Episode 110 - Tiki: Modern Tropical Cocktails
What’s shakin, cocktail fans?
Welcome to episode 110 of The Modern Bar Cart Podcast!
This time around, I get to chat with bartender and author Shannon Mustipher about her new book, entitled Tiki: Modern Tropical Cocktails. Shannon is a New York-based bartender and brand ambassador for Bertoux Brandy, and she swung through DC to do a shift behind the bar at Archipelago on U Street and promote her book. So naturally, we couldn’t resist having a fun tiki-driven chat with her before the doors opened for service.
In this fun chat with Shannon Mustipher, some of the topics we discuss include:
How Shannon shifted her passion for art from the canvas to the bar
What cocktails and great coffee and lattes have in common
What it looks like to go from designing a simple brunch menu to an entire cocktail program featuring over 50 rums
The discipline, sacrifice, and passion required to assemble a book that contributes meaningfully to the Tiki discussion
How to think about Tiki as a “modern” cocktail genre
What to drink in Cuba with actress and philanthropist Rosie Perez
And much, much more
Her book, Tiki: Modern Tropical Cocktails, can be purchased online, or by visiting your local bookseller and requesting that they carry it. Personally, we love how this book is organized, and how the photography that accompanies the cocktail recipes - each picture really whets your appetite and inspires you to spend time on the presentation of the drink. So please, if you’re in the market for a good read and some awesome recipes, grab your copy today.
Featured Cocktail - The Junglebird
This episode’s featured cocktail - in keeping with our Tiki theme - is the mighty Jungle Bird. It’s a drink that’s come up before on the podcast, and for good reason. Created by bartender Giuseppe Gonzalez in 1978 at the Kuala Lumpur Hilton, this formulation sends a classic Negroni careening into the tropics.
To make a Jungle Bird cocktail, you’ll need:
2 oz Jamaican pot still rum (Smith and Cross is a solid go-to here)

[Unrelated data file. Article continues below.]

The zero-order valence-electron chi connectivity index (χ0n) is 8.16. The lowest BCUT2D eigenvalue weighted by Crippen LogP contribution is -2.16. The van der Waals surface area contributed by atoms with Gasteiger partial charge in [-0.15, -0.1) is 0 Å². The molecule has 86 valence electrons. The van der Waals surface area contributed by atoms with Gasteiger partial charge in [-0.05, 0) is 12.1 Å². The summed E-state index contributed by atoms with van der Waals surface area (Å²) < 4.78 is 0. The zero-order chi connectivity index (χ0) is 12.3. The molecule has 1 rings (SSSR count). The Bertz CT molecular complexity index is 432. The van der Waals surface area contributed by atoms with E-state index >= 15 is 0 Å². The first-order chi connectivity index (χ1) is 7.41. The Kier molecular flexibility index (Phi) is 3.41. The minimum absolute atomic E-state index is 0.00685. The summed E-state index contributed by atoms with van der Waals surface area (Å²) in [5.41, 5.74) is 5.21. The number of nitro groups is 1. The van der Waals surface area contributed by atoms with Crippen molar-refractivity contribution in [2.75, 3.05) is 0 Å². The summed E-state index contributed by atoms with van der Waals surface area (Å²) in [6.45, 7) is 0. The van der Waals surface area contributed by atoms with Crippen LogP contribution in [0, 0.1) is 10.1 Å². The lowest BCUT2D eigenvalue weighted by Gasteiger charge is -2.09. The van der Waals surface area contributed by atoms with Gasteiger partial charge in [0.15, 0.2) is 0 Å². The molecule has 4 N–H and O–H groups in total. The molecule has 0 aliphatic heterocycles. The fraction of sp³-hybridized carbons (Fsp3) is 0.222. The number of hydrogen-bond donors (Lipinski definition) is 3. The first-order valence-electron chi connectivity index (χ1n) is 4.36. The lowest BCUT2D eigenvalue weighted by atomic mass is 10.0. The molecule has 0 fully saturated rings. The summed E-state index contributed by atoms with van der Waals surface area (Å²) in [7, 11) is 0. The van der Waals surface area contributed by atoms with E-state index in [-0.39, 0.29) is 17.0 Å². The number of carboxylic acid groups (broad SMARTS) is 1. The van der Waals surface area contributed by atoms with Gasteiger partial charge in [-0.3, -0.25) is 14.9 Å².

¾ oz Campari
1 ½ oz Pineapple Juice
½ oz Fresh lime juice
Combine these ingredients in a cocktail shaker with ice, shake vigorously for about 15-20 seconds, and then strain into either a large rocks glass or a Collins glass over cubed ice.
For a garnish - go tropical, yet restrained. After all, this is a Tiki drink - but one that contains far fewer ingredients than your classic Zombie or Mai Tai. In her book, Shannon recommends several pineapple fronds and a scored lime wheel.
Shannon began her journey at the Rhode Island School of Design (RISD) as a painting and art history student. Later, she moved to New York City and found herself really delving into the mysteries of great coffee, espresso, and lattes as a barista. This was when she first applied her creativity to painting with flavor.
Then, she gradually worked her way up through various roles at Glady’s Caribbean restaurant in Crown Heights. At first, she was designing brunch menu drinks, but as her talent and expertise developed, she was tasked by the owner to create an entire cocktail program with a back bar containing 50 different rums.
Over the course of a single month, she tasted around 250 different rums to narrow the field. Her apartment walls were covered with Post-It notes tracing the genealogies of various Tiki cocktail families. Some days she worked such long hours that she ended up sleeping at the restaurant. In the end, she developed a program that put her on the cocktail map in the world’s most legendary cocktail market.
A classic La Floridita Daquiri. Caster sugar instead of simple syrup, nice dry white rum, fresh lime, shaken.
If you were a Cocktail Ingredient, What Would You Be?
Fassionola - I call it sugar, spice, and everything nice.
Cocktail with Anyone, Past or Present
Daquiris, Mojitos, and other Cuban classics with actor and philanthropist Rosie Perez.